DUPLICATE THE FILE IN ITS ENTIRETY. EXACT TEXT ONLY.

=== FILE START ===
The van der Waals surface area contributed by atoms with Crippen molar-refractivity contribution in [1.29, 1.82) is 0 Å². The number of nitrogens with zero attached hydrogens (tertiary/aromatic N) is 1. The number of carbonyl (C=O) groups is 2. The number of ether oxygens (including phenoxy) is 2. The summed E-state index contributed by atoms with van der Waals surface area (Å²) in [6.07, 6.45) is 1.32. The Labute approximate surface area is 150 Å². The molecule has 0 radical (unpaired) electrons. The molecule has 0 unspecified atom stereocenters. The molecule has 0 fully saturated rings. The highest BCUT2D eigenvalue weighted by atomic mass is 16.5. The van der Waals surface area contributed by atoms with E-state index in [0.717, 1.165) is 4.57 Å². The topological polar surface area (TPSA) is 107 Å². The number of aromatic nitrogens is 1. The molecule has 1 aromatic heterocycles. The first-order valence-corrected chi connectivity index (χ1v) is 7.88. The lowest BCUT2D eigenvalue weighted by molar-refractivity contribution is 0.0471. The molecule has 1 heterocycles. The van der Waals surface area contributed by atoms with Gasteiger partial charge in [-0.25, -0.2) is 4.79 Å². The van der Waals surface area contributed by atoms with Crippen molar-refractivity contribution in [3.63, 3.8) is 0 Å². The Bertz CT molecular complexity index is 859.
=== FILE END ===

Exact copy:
The van der Waals surface area contributed by atoms with Crippen molar-refractivity contribution in [1.29, 1.82) is 0 Å². The number of nitrogens with zero attached hydrogens (tertiary/aromatic N) is 1. The number of carbonyl (C=O) groups is 2. The number of ether oxygens (including phenoxy) is 2. The summed E-state index contributed by atoms with van der Waals surface area (Å²) in [6.07, 6.45) is 1.32. The Labute approximate surface area is 150 Å². The molecule has 0 radical (unpaired) electrons. The molecule has 0 unspecified atom stereocenters. The molecule has 0 fully saturated rings. The highest BCUT2D eigenvalue weighted by atomic mass is 16.5. The van der Waals surface area contributed by atoms with E-state index in [0.717, 1.165) is 4.57 Å². The topological polar surface area (TPSA) is 107 Å². The number of aromatic nitrogens is 1. The molecule has 1 aromatic heterocycles. The first-order valence-corrected chi connectivity index (χ1v) is 7.88. The lowest BCUT2D eigenvalue weighted by molar-refractivity contribution is 0.0471. The molecule has 1 heterocycles. The van der Waals surface area contributed by atoms with Gasteiger partial charge in [-0.25, -0.2) is 4.79 Å². The van der Waals surface area contributed by atoms with Crippen molar-refractivity contribution in [3.63, 3.8) is 0 Å². The Bertz CT molecular complexity index is 859.